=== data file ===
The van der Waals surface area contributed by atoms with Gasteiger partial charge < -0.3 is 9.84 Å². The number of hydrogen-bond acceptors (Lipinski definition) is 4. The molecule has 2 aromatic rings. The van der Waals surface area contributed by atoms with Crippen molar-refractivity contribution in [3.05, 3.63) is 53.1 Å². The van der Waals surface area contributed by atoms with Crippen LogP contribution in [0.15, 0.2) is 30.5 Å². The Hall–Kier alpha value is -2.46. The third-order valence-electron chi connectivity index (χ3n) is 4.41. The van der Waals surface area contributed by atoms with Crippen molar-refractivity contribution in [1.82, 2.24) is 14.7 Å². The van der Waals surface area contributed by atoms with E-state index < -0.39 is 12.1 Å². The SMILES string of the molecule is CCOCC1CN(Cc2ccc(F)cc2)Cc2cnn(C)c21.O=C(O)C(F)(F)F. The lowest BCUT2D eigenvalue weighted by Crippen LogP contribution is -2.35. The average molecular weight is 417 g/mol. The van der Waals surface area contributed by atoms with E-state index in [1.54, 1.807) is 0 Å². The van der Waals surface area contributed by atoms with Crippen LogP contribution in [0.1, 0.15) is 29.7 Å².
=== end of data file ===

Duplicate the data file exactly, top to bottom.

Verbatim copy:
The van der Waals surface area contributed by atoms with Gasteiger partial charge < -0.3 is 9.84 Å². The number of hydrogen-bond acceptors (Lipinski definition) is 4. The molecule has 2 aromatic rings. The van der Waals surface area contributed by atoms with Crippen molar-refractivity contribution in [3.05, 3.63) is 53.1 Å². The van der Waals surface area contributed by atoms with Crippen LogP contribution in [0.15, 0.2) is 30.5 Å². The Hall–Kier alpha value is -2.46. The third-order valence-electron chi connectivity index (χ3n) is 4.41. The van der Waals surface area contributed by atoms with Crippen molar-refractivity contribution in [1.82, 2.24) is 14.7 Å². The van der Waals surface area contributed by atoms with E-state index < -0.39 is 12.1 Å². The SMILES string of the molecule is CCOCC1CN(Cc2ccc(F)cc2)Cc2cnn(C)c21.O=C(O)C(F)(F)F. The lowest BCUT2D eigenvalue weighted by Crippen LogP contribution is -2.35. The average molecular weight is 417 g/mol. The van der Waals surface area contributed by atoms with E-state index in [1.54, 1.807) is 0 Å². The van der Waals surface area contributed by atoms with Crippen LogP contribution in [0.1, 0.15) is 29.7 Å².